The spatial scales at which ecological phenomena are viewed constrain the results of interactions between species and their environments. In lake ecosystems, important dynamics have been identified at the landscape scale and the macrohabitat scale. To determine if landscape-scale effects and macrohabitat-scale effects are important in survival and growth of young June suckers, we compared variation among sites in Utah Lake. Large semi-permeable cages were used to house June suckers in situ at five sites representing landscape-scale variation and two sites representing macrohabitat-scale variation in Utah Lake. We compared survival and growth among sites and related it to resource availability (zooplankton abundances), temperature, and disturbance regime to determine if these were possible drivers of variation. Provo Bay had the highest mean survival and high survival in all four cages. Growth differed among sites: Provo Bay and the northwest site had the highest and lowest mean growth rates, respectively. Survival was higher in vegetated water than open water, whereas growth was significantly higher in open water. Zooplankton densities were highest in Provo Bay and the open water habitat, suggesting a positive relationship between food abundance and growth. Temperature patterns were not consistent with differences in growth among sites. Disturbance was greater in the open lake, which may partly explain the higher survival rates in Provo Bay.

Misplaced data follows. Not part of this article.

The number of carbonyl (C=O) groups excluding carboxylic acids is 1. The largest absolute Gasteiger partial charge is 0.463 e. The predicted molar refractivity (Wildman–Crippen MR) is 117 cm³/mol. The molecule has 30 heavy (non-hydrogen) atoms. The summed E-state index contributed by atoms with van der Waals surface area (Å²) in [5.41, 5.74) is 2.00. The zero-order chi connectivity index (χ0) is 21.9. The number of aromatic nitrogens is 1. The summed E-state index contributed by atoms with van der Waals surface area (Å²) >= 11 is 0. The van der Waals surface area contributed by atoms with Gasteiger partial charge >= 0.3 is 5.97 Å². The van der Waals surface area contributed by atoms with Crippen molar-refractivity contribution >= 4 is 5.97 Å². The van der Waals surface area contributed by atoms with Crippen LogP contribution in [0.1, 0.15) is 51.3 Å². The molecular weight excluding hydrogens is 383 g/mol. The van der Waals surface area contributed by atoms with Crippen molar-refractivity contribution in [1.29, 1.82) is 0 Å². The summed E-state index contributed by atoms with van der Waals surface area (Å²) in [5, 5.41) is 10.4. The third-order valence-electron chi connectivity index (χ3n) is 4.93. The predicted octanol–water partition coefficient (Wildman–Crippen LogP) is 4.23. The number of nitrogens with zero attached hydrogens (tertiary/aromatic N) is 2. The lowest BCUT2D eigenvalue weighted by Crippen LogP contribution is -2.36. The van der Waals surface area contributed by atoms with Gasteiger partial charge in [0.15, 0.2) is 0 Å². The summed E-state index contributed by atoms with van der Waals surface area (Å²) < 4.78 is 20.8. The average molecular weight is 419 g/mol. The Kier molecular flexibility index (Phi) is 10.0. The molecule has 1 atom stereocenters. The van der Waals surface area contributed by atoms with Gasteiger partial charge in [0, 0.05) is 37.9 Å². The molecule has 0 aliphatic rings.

College and Department

Life Sciences; Biology



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June sucker, Chasmistes liorus, Utah Lake, landscape, macrohabitat, scale

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Biology Commons